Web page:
Friday, November 12, 2010
David Horton (Loyola-L.A.) filed one of the amicus briefs in the AT&T Mobility LLC v. Concepcion case in the Supreme Court. We asked him for his take on the likely outcome, and he graciously responded:
I could see Breyer, Ginsburg, Kagan, Sotomayor, Kennedy, and perhaps even Thomas (who has routinely expressed his belief that the FAA doesn't apply in state court) affirming the Ninth Circuit. But I can't imagine them employing broad strokes and holding that the Court can never second-guess a state's purported application of its own contract law. That would create too broad a loophole for states to regulate arbitration under the guise of unconscionability holdings.
Thus, if there's a liberal majority, I think it'll have to delve into the nitty-gritty of California unconscionability law. I actually think that there's plenty of grist for a majority opinion there: AT&T's evidence of discrimination isn't very persuasive. For example, AT&T faults the Discover Bank opinion for deviating from traditional unconscionability analysis by gauging unconscionability from an ex post perspective. But the supposedly ex post aspects of the Discover Bank test are its requirement that a plaintiff allege that a defendant cheated many customers out of small sums of money. That's a limit on the unconscionability doctrine, not an aggrandizement of it. Moreover, AT&T's strongest point--that the lower court insinuated that litigants would prefer to arbitrate under AT&T's supposedly "pro-consumer" rules than participate in a class action--also adopts an ex post perspective. The relevant perspective for assessing the clause's fairness isn't after a dispute has arisen, but rather at the time of contracting. And the relevant question is whether it's unfair for AT&T to impose a class arbitration waiver on consumers that gives them incentives to arbitrate individually but also saddles them with the responsibility of policing AT&T's misconduct themselves.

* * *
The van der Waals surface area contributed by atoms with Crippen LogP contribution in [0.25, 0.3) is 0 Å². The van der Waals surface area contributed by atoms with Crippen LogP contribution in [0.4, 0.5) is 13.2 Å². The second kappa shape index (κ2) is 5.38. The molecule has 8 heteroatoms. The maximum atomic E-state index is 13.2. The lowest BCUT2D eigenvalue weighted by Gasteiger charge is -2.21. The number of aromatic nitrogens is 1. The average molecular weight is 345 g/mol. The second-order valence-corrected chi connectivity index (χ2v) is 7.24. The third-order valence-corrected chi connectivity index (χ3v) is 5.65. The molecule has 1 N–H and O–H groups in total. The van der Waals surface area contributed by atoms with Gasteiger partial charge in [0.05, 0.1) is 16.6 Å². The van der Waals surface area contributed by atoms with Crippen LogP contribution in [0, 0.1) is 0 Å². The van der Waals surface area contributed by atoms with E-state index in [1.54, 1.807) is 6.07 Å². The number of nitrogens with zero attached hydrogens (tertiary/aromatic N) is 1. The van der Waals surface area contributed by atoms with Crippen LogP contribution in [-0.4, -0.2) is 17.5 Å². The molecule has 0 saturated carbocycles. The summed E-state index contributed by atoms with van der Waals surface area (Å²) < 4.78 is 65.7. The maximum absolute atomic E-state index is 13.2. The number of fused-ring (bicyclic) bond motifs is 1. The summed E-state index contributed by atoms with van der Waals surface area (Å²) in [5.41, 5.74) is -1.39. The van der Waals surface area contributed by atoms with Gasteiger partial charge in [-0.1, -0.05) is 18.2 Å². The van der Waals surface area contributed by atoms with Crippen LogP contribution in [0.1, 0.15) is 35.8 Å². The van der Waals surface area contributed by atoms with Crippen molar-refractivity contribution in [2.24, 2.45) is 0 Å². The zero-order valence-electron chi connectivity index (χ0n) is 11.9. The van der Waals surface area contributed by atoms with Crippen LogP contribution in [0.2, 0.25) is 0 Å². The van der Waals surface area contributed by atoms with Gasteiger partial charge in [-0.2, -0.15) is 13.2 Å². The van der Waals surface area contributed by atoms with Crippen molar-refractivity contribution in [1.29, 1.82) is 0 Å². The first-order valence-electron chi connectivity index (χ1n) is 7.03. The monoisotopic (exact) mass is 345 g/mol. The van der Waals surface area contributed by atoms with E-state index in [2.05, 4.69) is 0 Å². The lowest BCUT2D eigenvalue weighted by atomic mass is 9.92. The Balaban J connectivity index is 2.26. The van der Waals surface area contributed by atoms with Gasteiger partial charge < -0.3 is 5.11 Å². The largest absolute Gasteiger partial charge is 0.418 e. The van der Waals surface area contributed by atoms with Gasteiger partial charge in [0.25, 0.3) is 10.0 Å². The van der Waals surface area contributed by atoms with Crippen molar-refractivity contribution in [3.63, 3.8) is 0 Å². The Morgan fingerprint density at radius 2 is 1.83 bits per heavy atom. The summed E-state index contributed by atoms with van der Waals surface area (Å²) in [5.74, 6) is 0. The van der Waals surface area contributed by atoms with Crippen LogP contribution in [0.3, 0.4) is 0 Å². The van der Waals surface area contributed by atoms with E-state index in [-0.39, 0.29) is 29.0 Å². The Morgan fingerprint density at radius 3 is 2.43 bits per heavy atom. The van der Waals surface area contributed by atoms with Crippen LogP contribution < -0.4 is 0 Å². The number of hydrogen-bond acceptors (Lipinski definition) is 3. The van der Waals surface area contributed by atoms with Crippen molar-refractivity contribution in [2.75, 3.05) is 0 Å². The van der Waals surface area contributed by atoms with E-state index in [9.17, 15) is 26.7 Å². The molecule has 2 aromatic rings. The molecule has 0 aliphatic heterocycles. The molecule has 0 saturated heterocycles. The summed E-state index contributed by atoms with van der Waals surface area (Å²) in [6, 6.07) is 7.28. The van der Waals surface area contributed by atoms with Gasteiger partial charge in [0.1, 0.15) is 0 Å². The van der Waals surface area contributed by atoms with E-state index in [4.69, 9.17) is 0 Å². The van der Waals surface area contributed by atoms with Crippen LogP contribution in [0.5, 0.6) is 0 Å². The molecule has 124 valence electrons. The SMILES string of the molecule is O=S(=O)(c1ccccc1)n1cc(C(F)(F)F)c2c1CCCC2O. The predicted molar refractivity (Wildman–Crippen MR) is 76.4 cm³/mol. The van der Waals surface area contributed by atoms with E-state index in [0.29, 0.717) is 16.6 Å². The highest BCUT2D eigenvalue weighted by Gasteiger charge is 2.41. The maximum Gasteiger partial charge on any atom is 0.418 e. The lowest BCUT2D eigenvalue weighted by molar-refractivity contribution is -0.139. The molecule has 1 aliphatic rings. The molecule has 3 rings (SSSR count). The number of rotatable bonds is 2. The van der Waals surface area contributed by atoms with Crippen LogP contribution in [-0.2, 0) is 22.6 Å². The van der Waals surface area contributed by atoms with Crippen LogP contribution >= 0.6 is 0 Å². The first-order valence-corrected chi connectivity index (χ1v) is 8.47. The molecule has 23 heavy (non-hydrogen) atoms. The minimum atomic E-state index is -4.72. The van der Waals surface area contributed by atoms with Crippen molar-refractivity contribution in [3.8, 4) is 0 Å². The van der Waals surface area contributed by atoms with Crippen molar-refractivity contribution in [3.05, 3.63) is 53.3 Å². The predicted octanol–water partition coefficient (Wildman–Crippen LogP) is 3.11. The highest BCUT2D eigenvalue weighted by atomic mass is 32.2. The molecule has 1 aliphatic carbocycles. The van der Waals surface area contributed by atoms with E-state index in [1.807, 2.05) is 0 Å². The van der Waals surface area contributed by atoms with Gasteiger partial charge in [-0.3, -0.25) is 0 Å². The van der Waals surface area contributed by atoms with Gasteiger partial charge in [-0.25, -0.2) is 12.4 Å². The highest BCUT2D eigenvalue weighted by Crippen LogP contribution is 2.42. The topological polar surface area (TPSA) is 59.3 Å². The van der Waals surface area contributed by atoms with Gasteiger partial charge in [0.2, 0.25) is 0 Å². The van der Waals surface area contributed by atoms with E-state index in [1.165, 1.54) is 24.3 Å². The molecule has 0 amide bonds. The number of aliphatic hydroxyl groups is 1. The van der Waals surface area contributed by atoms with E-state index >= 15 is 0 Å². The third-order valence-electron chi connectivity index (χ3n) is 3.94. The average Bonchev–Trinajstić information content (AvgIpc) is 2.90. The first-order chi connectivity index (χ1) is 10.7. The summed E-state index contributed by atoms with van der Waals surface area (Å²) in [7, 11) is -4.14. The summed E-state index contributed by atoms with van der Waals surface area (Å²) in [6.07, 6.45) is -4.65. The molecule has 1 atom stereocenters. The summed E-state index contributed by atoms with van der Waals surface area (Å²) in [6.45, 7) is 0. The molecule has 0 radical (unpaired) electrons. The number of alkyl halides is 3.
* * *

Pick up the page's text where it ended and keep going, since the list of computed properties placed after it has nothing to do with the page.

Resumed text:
I could also see a conservative majority of Roberts, Alito, Kennedy, Thomas, and Scalia (who at first seemed surprisingly hostile to AT&T's position, but then swung around). I envision a relatively short opinion that basically says: (1) the default rule under the FAA is bilateral arbitration, see Stolt-Nielsen v. AnimalFeeds, and (2) thus it can't be unconscionable for AT&T to insist on the default rule. One downside to this approach is that it would totally eviscerate class arbitration, rather than simply holding that AT&T's "pro-consumer" clause is fair.
Finally, there's always the possibility of a wild card. The Court has punted before when asked to square the FAA and the class action device (see Green Tree v. Bazzle). Although it never came up in the briefing and oral argument, there's a similar way out here: the AT&T contract incorporates by reference the rules of the American Arbitration Association, including a rule that empowers the arbitrator to rule on the validity of the arbitration clause. In Rent-a-Center v. Jackson, the Court recently explained that these "delegation clauses" require the parties to arbitrate the issue of the arbitration clause's enforceability unless a party can specifically show why the delegation clause itself is invalid. The Court could always "split the baby" by holding that because only the arbitrator may resolve the issue of the class arbitration waiver's validity, the district court here never had jurisdiction.
We shall see!